Walking meditation can be explained as another process of mindfulness.
This technique is inspired by many practitioners; it can be easily
practiced and enjoyed, walking while doing relaxation. In time one
can use this meditation anywhere, in any situation where one meets
time and space in the classroom, at the office, in a park and anywhere
in the house. This technique helps develop a greater strength of
awareness, as well as suppleness of mind. The object of awareness
is the action of slow walking at the beginning. "Total attention
is placed in the action of the feet as they move and connect with
the ground, harmonizing the action of walking step by step with
the breath" (Levete, 2001, p.22). The practitioner begins the
walking practice by standing on the spot, and should maintain an
erect body with heels together. While standing, pay attention to
standing; acknowledge the standing and move the walking foot.
Acknowledge the lifting of the right foot and move the foot forward
with full attention on the heel. Lower the foot and place it on
the ground with total awareness of placing. The walking practice
consists of three aspects: 'Lifting', 'moving' and 'placing'. Acknowledge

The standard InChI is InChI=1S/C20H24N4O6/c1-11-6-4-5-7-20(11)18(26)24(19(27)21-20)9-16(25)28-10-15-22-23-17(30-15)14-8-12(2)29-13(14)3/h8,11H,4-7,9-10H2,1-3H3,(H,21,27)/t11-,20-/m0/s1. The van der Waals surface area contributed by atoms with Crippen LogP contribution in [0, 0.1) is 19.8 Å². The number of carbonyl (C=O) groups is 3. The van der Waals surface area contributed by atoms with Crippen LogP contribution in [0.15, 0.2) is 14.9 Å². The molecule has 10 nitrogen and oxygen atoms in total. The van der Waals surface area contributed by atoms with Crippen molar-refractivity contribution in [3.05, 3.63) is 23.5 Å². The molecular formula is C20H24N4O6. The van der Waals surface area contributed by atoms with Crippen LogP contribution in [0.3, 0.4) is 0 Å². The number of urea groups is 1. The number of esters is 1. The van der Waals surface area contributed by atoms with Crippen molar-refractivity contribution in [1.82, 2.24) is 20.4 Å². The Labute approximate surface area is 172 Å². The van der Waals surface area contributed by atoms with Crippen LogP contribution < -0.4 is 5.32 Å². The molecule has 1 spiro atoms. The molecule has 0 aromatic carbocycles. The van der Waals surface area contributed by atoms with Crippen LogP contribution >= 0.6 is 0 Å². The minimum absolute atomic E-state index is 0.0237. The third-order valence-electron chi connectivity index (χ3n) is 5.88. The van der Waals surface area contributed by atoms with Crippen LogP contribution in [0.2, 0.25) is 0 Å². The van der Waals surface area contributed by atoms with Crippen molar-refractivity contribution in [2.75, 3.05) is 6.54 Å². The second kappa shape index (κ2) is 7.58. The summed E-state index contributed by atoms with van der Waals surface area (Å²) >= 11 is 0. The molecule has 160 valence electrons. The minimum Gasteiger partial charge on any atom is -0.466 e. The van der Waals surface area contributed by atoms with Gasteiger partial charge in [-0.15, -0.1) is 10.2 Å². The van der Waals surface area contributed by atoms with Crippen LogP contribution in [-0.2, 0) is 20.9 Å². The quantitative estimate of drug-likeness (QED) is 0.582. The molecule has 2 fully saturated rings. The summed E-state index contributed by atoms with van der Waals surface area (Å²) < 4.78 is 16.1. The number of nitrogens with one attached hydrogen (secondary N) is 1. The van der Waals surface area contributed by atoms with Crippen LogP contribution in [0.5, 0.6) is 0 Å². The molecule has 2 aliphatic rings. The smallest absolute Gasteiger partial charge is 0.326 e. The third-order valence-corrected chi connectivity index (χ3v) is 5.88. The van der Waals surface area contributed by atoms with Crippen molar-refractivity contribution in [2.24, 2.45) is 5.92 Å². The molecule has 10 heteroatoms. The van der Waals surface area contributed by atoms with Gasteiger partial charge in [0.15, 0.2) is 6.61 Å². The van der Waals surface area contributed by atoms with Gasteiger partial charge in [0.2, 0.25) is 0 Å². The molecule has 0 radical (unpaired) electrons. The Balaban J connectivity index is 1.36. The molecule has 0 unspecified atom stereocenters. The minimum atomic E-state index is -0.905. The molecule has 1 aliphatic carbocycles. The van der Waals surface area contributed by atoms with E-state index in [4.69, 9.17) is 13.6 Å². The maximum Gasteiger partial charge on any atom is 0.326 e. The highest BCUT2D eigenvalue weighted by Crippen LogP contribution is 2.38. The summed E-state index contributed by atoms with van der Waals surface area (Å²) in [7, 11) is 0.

each aspect of walking mindfully, focusing on the movements of the
walking process until reaching the end of the allotted walking path.
The practitioner should stop with both feet together in the standing
position with acknowledgement of 'standing'. When one turns around
by rotating on the heel, acknowledge each aspect of the turning
motion: the turning of the heel of one foot and the lifting and
placing down on the ground of the other foot. Focus on the standing
posture and begin to walk back. The walking practice is more beneficial
if one follows as slowly and as mindfully as possible. When feelings,
thoughts and sounds arise, acknowledge them and repeat mentally
'thinking, thinking, thinking...'. After a few moments, bring the
attention to the walking practice.
Dhammananda (1987) expresses that the practitioner should not resist
the disturbances, because then one will be concentrating on the
resistance and lose the mindfulness on walking.